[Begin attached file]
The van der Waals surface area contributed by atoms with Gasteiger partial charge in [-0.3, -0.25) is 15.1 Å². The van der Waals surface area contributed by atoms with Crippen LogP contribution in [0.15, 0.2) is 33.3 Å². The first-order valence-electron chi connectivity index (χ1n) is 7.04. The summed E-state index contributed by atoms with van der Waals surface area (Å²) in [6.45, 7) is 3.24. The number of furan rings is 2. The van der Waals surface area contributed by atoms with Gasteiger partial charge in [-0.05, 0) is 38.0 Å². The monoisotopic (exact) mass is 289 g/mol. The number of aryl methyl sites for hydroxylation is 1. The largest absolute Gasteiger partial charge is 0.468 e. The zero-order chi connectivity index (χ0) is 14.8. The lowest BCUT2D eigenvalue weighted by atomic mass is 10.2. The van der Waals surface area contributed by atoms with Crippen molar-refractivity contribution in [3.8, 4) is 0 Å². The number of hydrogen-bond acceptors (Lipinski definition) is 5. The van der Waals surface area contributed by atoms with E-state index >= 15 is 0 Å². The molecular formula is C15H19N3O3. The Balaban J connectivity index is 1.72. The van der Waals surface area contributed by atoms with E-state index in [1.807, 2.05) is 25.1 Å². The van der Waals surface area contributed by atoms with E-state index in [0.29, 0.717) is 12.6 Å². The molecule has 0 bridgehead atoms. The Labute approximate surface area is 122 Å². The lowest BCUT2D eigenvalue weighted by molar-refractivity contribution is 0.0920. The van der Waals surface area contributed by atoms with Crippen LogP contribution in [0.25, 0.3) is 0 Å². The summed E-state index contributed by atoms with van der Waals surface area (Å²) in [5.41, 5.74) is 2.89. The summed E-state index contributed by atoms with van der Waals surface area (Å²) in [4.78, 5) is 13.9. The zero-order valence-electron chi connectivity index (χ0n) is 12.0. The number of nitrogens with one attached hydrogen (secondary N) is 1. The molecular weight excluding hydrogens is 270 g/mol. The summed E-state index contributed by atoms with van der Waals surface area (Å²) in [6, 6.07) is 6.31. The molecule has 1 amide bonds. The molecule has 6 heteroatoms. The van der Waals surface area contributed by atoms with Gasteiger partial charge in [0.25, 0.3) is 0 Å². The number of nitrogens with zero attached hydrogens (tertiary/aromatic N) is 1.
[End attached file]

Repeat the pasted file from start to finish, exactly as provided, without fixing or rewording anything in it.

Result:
The van der Waals surface area contributed by atoms with Gasteiger partial charge in [-0.3, -0.25) is 15.1 Å². The van der Waals surface area contributed by atoms with Crippen LogP contribution in [0.15, 0.2) is 33.3 Å². The first-order valence-electron chi connectivity index (χ1n) is 7.04. The summed E-state index contributed by atoms with van der Waals surface area (Å²) in [6.45, 7) is 3.24. The number of furan rings is 2. The van der Waals surface area contributed by atoms with Gasteiger partial charge in [-0.05, 0) is 38.0 Å². The monoisotopic (exact) mass is 289 g/mol. The number of aryl methyl sites for hydroxylation is 1. The largest absolute Gasteiger partial charge is 0.468 e. The zero-order chi connectivity index (χ0) is 14.8. The lowest BCUT2D eigenvalue weighted by atomic mass is 10.2. The van der Waals surface area contributed by atoms with Crippen molar-refractivity contribution in [3.8, 4) is 0 Å². The number of hydrogen-bond acceptors (Lipinski definition) is 5. The van der Waals surface area contributed by atoms with E-state index >= 15 is 0 Å². The molecular formula is C15H19N3O3. The Balaban J connectivity index is 1.72. The van der Waals surface area contributed by atoms with E-state index in [1.807, 2.05) is 25.1 Å². The van der Waals surface area contributed by atoms with E-state index in [0.29, 0.717) is 12.6 Å². The molecule has 0 bridgehead atoms. The Labute approximate surface area is 122 Å². The lowest BCUT2D eigenvalue weighted by molar-refractivity contribution is 0.0920. The van der Waals surface area contributed by atoms with Crippen LogP contribution in [0.25, 0.3) is 0 Å². The summed E-state index contributed by atoms with van der Waals surface area (Å²) in [5.41, 5.74) is 2.89. The summed E-state index contributed by atoms with van der Waals surface area (Å²) in [4.78, 5) is 13.9. The zero-order valence-electron chi connectivity index (χ0n) is 12.0. The number of nitrogens with one attached hydrogen (secondary N) is 1. The molecular weight excluding hydrogens is 270 g/mol. The summed E-state index contributed by atoms with van der Waals surface area (Å²) in [6, 6.07) is 6.31. The molecule has 1 amide bonds. The molecule has 6 heteroatoms. The van der Waals surface area contributed by atoms with Gasteiger partial charge in [0.25, 0.3) is 0 Å². The number of nitrogens with zero attached hydrogens (tertiary/aromatic N) is 1.